major macro economic indicators
|GDP growth (%)||2.1||2.7||2.0||2.8|
|Inflation (yearly average) (%)||0.7||0.2||0.0||1.7|
|Budget balance (% GDP)||-1.6||-1.3||-0.9||-1.1|
|Current account balance (% GDP)||-2.0||-0.8||-0.2||-1.0|
|Public debt (% GDP)||40.7||36.3||40.0||37.0|
- Membership of Euro zone (2014) and OECD (2016)
- Financial system dominated by Swedish banks (85 % of domestic credit)
- Reform of insolvency law and legal reform
- Transit point between European Union and Russia (coastline ant its ports)
- Advanced digitisation of the country
- Decline in economically active population (low birth rate, emigration) and high rate of structural unemployment
- Technological lag (R&D=0.6% of GDP, EU average=2%)
- Inadequate land links with the rest of the European Union
- Concentration of wealth in the capital and high income inequalities
- Heavy taxation of labour, which hits those on low wages and encourages under-declaration
- Problem of corruption
- Declining competitiveness and profitability: wage increases above productivity growth
- Importance of bank deposits of non-residents (half of the total)
Activity sustained by domestic demand
After slowing, growth is expected to return to a moderate pace in 2017. Public investment will pick up, after falling in 2016 because of the gap between two European funding programmes. Transport infrastructure will again be the big winner. Private investment will not be lacking with credit levels potentially stabilising after 6 years of decline, provided the worries over Russia subside. Household consumption will continue to be the main driver, sustained by a moderate increase in employment and higher wages prompted by the shortage of labour resulting from the emigration of young, skilled workers, as well as from the inadequacy of higher education and vocational training to meet needs. The minimum wage is expected to rise again, with GDP per capita equal to 60% of the EU-15 average. Exports, particularly foodstuffs (19% of exports), timber and furniture (17%), telephones and screens will benefit from favourable economic conditions on their principal markets, namely the other Baltic States (31%), Scandinavia (12%), Poland and Germany. However, exports to Russia (still 7% of exports in 2015, transhipping excluded, despite declining by 25% compared with 2014), and also to the other CIS countries (5%), could fall further as a result of continuing Russian counter-sanctions and the adverse economic conditions in those countries. Despite being redirected towards other destinations, sales of dairy products, fish and beverages have been particularly hard hit. Sales of timber to the United Kingdom could suffer from the depreciation of sterling. Meanwhile, because of the erratic operation of the only steel mill, Liepajas Metalurgs, because of movements in steel prices, exports of steel products will remain irregular. International road and rail transport, as well as warehousing will depend on their use by Russia which wants to foster its own ports to the detriment of Latvian ports.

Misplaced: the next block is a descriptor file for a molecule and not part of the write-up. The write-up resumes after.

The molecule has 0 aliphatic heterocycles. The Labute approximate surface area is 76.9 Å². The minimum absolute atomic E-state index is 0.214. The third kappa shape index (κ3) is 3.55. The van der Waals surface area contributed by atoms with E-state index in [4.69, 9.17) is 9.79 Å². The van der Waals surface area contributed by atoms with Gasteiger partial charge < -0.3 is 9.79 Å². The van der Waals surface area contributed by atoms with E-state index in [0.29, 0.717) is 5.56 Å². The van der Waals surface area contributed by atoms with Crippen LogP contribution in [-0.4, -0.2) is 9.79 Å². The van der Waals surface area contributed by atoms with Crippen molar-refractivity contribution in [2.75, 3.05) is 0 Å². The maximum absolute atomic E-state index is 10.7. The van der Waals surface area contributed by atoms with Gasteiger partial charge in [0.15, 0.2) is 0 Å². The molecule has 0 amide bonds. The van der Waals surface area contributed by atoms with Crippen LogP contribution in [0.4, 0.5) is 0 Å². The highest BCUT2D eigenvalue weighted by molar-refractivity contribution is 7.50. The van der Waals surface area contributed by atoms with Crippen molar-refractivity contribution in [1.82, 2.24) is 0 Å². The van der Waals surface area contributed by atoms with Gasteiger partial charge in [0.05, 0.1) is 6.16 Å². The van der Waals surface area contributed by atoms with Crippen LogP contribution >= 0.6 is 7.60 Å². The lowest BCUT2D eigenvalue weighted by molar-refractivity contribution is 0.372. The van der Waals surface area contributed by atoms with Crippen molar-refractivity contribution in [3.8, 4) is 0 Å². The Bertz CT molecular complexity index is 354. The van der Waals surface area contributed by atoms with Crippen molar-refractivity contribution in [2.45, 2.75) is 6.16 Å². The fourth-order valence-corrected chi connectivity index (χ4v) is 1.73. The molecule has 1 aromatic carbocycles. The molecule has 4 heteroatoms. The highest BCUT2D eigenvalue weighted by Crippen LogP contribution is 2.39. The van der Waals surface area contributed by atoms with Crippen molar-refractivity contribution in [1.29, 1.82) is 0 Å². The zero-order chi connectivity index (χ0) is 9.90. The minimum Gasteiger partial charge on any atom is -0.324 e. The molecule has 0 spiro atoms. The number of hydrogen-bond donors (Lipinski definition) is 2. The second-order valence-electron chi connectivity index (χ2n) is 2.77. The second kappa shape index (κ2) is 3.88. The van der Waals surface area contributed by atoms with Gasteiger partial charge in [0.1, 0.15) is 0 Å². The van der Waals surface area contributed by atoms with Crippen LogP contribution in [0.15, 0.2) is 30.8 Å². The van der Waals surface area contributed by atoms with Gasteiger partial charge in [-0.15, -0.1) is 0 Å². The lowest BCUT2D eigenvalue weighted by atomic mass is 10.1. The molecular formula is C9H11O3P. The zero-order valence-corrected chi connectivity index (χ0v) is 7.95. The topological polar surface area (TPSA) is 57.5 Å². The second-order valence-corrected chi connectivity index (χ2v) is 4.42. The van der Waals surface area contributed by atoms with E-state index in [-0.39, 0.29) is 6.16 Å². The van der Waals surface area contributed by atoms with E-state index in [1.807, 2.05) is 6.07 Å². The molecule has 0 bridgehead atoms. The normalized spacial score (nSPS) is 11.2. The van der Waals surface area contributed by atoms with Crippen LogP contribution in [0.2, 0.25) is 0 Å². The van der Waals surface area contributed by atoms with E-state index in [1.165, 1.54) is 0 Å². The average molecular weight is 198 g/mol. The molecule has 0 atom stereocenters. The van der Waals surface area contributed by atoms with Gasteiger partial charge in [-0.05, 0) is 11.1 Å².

Satisfactory budget situation